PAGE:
The Hotel Plaza de Mulas is situated on a ridge above the camp so we gathered together our toiletries from our packs and hiked up to the hotel. We were impressed by it's size. It was quite a large structure for being at 4300 meters and 20 miles away from the nearest road. We checked in and requested our own private room with half board. The only disappointment was that showers were only available until the early afternoon. Oh well. The kitchen was also closed, but the man who runs the hotel saw how much we had been looking forward to a real meal and told us that he could have vegetable soup, and steak sandwiches made for us. Perfecto! We found a table in the dining room and sat down to our feast. We also splurged and ordered a Sprite for Jeff and a Coca-Cola for me. In the corner of the dining room was a large party of more than 20 who were passing around bottles of Champagne, obviously celebrating their successful summit.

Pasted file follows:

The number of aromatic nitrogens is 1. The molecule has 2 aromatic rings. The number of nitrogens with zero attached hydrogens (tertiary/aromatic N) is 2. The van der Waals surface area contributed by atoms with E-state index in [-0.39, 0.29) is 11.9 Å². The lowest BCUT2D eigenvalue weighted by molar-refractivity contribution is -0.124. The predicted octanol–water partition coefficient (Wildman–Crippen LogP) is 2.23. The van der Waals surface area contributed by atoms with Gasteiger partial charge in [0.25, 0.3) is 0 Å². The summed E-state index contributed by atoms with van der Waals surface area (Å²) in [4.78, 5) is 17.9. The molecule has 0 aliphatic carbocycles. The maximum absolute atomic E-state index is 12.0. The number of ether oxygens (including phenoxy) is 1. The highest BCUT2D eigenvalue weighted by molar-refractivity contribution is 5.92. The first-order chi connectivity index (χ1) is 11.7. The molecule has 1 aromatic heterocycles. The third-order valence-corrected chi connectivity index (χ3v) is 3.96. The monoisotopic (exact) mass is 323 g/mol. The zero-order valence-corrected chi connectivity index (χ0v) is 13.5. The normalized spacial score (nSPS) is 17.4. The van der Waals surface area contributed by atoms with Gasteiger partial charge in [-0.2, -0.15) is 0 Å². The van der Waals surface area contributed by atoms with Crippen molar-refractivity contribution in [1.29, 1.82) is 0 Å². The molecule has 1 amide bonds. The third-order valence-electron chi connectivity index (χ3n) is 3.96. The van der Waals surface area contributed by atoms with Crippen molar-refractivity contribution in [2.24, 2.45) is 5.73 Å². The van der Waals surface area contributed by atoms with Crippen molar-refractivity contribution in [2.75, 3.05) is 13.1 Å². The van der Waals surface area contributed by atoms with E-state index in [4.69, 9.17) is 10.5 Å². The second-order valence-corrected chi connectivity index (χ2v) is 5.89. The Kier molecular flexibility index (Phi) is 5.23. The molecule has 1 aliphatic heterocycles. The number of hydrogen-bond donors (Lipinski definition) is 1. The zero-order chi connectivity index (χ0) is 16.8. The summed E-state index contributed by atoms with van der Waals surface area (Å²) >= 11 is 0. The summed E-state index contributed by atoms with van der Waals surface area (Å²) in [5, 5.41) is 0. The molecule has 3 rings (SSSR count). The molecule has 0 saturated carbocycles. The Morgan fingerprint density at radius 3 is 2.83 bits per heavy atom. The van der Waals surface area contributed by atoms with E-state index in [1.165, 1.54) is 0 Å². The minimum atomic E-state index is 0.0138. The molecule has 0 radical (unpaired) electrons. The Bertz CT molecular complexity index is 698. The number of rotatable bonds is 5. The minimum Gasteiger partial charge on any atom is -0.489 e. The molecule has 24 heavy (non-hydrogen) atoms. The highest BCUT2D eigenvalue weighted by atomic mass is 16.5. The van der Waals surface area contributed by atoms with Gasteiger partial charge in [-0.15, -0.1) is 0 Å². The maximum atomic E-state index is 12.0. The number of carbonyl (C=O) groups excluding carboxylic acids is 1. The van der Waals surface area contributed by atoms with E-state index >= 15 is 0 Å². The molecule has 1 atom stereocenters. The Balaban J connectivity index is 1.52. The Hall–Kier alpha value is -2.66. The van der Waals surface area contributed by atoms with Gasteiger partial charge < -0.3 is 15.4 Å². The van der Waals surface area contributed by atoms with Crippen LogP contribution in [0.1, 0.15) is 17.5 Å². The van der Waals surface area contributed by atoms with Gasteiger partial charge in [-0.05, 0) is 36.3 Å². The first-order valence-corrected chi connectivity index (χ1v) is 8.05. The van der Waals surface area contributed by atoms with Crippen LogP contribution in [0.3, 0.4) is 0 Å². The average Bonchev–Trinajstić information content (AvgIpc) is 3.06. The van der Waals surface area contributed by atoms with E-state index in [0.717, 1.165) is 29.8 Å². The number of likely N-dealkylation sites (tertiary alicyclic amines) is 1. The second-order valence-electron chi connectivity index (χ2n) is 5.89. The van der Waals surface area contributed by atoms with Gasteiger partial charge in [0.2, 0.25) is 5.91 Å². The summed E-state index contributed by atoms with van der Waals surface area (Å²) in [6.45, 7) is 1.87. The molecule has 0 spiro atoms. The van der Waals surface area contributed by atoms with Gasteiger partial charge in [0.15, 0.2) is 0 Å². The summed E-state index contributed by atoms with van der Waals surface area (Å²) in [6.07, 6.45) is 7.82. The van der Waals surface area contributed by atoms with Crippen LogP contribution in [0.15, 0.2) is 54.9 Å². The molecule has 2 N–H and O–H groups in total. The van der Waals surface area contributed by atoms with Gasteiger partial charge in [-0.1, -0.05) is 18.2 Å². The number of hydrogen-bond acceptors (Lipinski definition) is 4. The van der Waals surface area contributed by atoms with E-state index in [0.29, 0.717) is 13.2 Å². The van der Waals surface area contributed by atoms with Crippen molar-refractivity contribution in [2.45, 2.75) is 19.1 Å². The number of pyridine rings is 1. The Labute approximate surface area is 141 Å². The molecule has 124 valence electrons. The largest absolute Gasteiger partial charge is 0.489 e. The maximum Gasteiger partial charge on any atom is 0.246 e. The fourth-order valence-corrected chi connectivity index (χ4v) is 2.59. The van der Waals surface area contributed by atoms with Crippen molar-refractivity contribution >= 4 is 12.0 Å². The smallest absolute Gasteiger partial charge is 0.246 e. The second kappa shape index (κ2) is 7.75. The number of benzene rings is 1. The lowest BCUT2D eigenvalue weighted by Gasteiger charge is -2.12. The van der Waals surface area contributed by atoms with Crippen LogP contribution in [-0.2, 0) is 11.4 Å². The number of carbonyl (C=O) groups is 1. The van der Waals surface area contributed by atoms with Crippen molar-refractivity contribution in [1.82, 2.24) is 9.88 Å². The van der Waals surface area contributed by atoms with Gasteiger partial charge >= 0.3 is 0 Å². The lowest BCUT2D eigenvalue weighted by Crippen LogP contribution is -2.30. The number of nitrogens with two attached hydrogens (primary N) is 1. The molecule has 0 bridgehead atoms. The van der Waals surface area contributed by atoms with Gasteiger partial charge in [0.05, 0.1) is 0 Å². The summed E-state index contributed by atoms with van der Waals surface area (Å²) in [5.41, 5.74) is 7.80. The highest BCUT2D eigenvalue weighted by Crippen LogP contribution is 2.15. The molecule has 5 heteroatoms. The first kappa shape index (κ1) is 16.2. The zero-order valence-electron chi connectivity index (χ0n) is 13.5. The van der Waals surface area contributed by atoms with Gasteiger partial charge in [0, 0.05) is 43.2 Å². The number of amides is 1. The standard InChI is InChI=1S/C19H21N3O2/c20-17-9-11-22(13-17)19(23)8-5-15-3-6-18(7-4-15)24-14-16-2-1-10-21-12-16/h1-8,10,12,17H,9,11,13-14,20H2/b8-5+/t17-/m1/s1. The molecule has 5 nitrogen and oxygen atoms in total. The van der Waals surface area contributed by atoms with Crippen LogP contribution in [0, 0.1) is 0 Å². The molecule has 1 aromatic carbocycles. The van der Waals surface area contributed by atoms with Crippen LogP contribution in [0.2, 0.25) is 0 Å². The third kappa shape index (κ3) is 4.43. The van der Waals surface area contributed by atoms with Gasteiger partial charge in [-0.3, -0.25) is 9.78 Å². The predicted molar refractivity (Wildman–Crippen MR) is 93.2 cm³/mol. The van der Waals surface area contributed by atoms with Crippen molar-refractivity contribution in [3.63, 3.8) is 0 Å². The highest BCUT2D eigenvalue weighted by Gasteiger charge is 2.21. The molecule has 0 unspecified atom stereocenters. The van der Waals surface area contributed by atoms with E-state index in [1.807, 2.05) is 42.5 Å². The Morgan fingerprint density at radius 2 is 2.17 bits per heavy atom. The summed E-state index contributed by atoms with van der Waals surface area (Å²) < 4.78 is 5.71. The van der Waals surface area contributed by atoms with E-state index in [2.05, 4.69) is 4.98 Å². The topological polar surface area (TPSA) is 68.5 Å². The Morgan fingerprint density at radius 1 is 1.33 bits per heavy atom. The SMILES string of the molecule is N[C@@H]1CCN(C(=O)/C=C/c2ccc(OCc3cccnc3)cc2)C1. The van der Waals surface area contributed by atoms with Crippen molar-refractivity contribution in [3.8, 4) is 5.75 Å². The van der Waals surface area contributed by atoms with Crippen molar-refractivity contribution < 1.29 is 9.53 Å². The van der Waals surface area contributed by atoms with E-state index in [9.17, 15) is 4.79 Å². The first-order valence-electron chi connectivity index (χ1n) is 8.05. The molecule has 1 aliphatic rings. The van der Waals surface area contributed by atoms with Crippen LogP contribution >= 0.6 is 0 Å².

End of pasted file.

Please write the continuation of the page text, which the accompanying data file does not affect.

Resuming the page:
After dinner we retired to our room where we piled on the blankets and fell into a deep sleep. It was the best sleep we had for two weeks.
Breakfast was only served until 9am and we still had a very long day of hiking ahead of us, so we begrudgingly stumbled out of bed and walked down to breakfast. The cold temperatures reminded us that we were still high in the mountains. After breakfast we checked out and made our way back to the camp to ready our packs for our hike out. We would put more than 20 miles behind us before we reached the trailhead. But again, it was all down hill, and the mules would be carrying nearly everything. We stilled payed the price with stiff muscles for Jeff, and massive blisters for me. The entire trip up to today, I had only developed a small blister on my big toe. And if I had stopped and applied bandaids and athletic tape I could have prevented them, but I was barn-sour and pain is temporary. I also had a full bottle of Ibuprofen.